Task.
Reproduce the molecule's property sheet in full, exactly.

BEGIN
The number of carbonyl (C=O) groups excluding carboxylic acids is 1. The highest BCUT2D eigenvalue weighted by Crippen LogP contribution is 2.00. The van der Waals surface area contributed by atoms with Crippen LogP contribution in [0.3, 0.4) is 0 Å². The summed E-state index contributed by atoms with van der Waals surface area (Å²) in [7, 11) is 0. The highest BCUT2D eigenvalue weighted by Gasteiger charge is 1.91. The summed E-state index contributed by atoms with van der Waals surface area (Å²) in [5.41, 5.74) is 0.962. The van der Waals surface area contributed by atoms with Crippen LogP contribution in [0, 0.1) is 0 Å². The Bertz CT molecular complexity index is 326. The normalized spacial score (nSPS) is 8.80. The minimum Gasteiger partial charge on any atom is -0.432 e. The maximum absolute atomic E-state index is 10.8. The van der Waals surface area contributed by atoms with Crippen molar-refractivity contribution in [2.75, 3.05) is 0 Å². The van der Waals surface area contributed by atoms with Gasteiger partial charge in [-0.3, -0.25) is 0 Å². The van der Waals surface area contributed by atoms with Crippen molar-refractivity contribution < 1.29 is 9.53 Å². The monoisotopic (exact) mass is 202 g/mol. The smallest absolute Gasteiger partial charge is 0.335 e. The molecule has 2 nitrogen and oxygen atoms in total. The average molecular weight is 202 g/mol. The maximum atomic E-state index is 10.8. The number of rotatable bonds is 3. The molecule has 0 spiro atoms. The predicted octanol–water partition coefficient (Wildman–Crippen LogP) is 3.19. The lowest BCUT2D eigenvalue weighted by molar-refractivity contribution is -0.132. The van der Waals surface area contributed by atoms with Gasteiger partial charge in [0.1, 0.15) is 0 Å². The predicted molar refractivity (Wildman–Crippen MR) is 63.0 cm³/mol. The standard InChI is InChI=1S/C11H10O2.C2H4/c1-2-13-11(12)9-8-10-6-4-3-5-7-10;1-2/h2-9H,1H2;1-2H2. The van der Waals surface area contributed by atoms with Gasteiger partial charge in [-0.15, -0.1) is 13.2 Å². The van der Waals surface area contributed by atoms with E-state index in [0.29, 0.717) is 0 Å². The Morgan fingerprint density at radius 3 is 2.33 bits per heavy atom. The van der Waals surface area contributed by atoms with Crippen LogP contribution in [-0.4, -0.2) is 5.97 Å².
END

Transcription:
The number of carbonyl (C=O) groups excluding carboxylic acids is 1. The highest BCUT2D eigenvalue weighted by Crippen LogP contribution is 2.00. The van der Waals surface area contributed by atoms with Crippen LogP contribution in [0.3, 0.4) is 0 Å². The summed E-state index contributed by atoms with van der Waals surface area (Å²) in [7, 11) is 0. The highest BCUT2D eigenvalue weighted by Gasteiger charge is 1.91. The summed E-state index contributed by atoms with van der Waals surface area (Å²) in [5.41, 5.74) is 0.962. The van der Waals surface area contributed by atoms with Crippen LogP contribution in [0, 0.1) is 0 Å². The Bertz CT molecular complexity index is 326. The normalized spacial score (nSPS) is 8.80. The minimum Gasteiger partial charge on any atom is -0.432 e. The maximum absolute atomic E-state index is 10.8. The van der Waals surface area contributed by atoms with Crippen molar-refractivity contribution in [2.75, 3.05) is 0 Å². The van der Waals surface area contributed by atoms with Gasteiger partial charge in [-0.3, -0.25) is 0 Å². The van der Waals surface area contributed by atoms with Crippen molar-refractivity contribution < 1.29 is 9.53 Å². The monoisotopic (exact) mass is 202 g/mol. The smallest absolute Gasteiger partial charge is 0.335 e. The molecule has 2 nitrogen and oxygen atoms in total. The average molecular weight is 202 g/mol. The maximum atomic E-state index is 10.8. The number of rotatable bonds is 3. The molecule has 0 spiro atoms. The predicted octanol–water partition coefficient (Wildman–Crippen LogP) is 3.19. The lowest BCUT2D eigenvalue weighted by molar-refractivity contribution is -0.132. The van der Waals surface area contributed by atoms with Gasteiger partial charge in [0.1, 0.15) is 0 Å². The predicted molar refractivity (Wildman–Crippen MR) is 63.0 cm³/mol. The standard InChI is InChI=1S/C11H10O2.C2H4/c1-2-13-11(12)9-8-10-6-4-3-5-7-10;1-2/h2-9H,1H2;1-2H2. The van der Waals surface area contributed by atoms with Gasteiger partial charge in [-0.15, -0.1) is 13.2 Å². The van der Waals surface area contributed by atoms with E-state index in [0.29, 0.717) is 0 Å². The Morgan fingerprint density at radius 3 is 2.33 bits per heavy atom. The van der Waals surface area contributed by atoms with Crippen LogP contribution in [-0.4, -0.2) is 5.97 Å².